PPM: This year’s meeting is also focusing on the crucial role of pain psychologists. As the industry moves more toward an integrative, transdisciplinary model of care, where do you see psychologists having the most impact and why? How do you anticipate both patients and insurance payors responding to this important element of pain care?

AAPM Co-Chairs: Historically, pain management has had a primary focus on reducing pain intensity. While this is certainly an important and laudable goal, we are increasingly aware of the need to consider pain management within the context of the patient’s broader functional status. A crucial aspect of that functional status is the patient’s emotional and behavioral well-being, which are issues that medical approaches can only partially, or even minimally, address.

Psychologists play a critical role in disentangling the many complex issues involving pain and mental health. At Johns Hopkins (where Dr. Cohen serves as director of medical education for the Pain Management Division), teams are submitting a proposal for the NIH HEAL initiative on opioid-sparing pain treatments, and, in a pragmatic study, they are evaluating pain-coping strategies/cognitive behavioral therapy, medications, and procedural interventions.

There is a huge overlap between depression/anxiety, sleep, and pain, and there is a growing recognition that the relationship is bilateral (ie, pain can cause sleep and psychiatric morbidity, but psychiatric illness and sleep disorders predispose individuals to chronic pain after an injury). It is difficult to evaluate these techniques in true placebo-controlled trials (although some effort has been made), and similar to medications and interventions, studies are plagued by lack of long-term outcomes and comparative-effectiveness evaluations.

Pain psychologists also may play a role in selecting patients for expensive and risky procedural interventions, such as phenotyping and quantitative sensory testing, which may be part of personalized medicine. Consultation with a pain psychologist has been required for many years before SCS, which is somewhat inconsistent with not requiring consultation before starting a patient on opioids or referring them for back surgery.

Seeing a psychologist for any reason was taboo in some cultures for the older generation of pain practitioners, many of whom now make decisions on treatment. This has changed, but it depends on how one “sells it.” Managing expectations is also crucial, as this step requires more active participation (rather than passively receiving an injection or taking a pill) and often proves better at improving patient quality of life and function rather than simply decreasing nociception and pain.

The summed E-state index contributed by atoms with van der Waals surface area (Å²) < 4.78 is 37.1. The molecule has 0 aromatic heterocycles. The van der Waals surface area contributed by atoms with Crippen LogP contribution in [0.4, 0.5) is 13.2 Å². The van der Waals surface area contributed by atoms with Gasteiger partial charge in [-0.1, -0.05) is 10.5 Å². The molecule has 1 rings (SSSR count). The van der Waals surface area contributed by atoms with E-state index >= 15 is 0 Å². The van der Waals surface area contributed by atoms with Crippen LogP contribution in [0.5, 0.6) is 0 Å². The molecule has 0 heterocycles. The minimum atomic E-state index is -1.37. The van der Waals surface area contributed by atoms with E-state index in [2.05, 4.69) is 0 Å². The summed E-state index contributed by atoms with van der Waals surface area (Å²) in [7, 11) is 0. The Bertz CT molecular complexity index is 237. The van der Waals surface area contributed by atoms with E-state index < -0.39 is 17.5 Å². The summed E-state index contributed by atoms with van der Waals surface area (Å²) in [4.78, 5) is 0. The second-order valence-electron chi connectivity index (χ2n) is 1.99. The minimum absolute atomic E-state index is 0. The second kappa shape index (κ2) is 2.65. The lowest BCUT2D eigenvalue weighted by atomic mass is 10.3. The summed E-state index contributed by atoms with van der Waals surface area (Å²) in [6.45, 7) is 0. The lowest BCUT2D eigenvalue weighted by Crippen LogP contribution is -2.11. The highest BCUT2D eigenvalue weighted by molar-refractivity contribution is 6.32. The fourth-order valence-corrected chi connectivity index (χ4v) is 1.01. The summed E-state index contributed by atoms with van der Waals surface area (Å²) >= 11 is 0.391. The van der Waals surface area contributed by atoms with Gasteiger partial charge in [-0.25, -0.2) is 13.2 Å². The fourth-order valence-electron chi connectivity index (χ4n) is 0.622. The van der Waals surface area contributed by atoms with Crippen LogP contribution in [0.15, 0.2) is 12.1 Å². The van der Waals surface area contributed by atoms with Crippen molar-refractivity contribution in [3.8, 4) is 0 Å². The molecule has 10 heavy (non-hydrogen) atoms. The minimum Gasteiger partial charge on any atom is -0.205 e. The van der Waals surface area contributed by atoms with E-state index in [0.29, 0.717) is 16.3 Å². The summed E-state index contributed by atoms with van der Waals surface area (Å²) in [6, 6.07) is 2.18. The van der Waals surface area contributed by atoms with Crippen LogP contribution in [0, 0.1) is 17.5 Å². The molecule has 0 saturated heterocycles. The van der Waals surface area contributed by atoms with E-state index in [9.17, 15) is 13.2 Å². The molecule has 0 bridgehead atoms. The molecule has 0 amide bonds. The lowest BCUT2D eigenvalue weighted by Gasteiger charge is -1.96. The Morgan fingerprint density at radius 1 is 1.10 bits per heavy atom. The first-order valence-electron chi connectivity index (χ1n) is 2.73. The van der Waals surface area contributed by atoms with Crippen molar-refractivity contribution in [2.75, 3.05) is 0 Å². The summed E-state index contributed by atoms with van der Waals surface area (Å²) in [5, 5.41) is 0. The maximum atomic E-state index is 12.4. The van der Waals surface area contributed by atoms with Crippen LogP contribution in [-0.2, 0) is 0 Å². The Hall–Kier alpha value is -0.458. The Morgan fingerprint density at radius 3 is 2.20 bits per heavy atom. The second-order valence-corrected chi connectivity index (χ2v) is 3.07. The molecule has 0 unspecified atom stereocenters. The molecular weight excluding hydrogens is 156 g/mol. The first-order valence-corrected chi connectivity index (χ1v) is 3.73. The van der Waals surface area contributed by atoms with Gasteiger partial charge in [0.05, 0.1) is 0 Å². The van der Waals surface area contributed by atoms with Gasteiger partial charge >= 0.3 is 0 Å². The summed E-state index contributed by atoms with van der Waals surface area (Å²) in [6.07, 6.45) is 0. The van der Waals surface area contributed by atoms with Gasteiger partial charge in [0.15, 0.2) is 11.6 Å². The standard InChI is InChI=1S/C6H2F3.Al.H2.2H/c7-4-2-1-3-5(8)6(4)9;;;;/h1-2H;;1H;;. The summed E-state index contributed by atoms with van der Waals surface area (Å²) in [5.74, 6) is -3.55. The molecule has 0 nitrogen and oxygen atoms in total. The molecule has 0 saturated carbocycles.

As the cost of medications (particularly biological treatments) and procedures continues to surge, with no relationship whatsoever to disability rates, we will need to show cost-effectiveness and objective measures of improvement (eg, medication reduction, return-to-work, less healthcare resource utilization) to continue to get buy-in for these treatments. Unfortunately, although it is widely acknowledged that integrative pain care is ideal, it is often not cost-effective. 

...

AAPM President Jianguo Cheng, MD, PhD, added that he is most excited about the planned presentations on HHS Best Practices Pain Management Task Force,  the National Academy of Medicine Action Collaborative on Countering the US Opioid Epidemic, and the Inter-Agency Pain Research Coordinating Committee. "These reflect critical and historical federal/national efforts to address the dual crises of chronic pain as a public health issue and the US opioid epidemic," he noted. "These initiatives are expected to have a major impact on patient care, education, research, and health policies. I am proud of the fact that AAPM is playing leadership roles in these initiatives." 

 

Stop by the PPM Exhibition Booth #210 to get the latest journal issue, including Dr. Cheng's and other industry leaders' visions for the future of pain management.

Next summary: APRNs/PAs in Pain Medicine SIG Gets Underway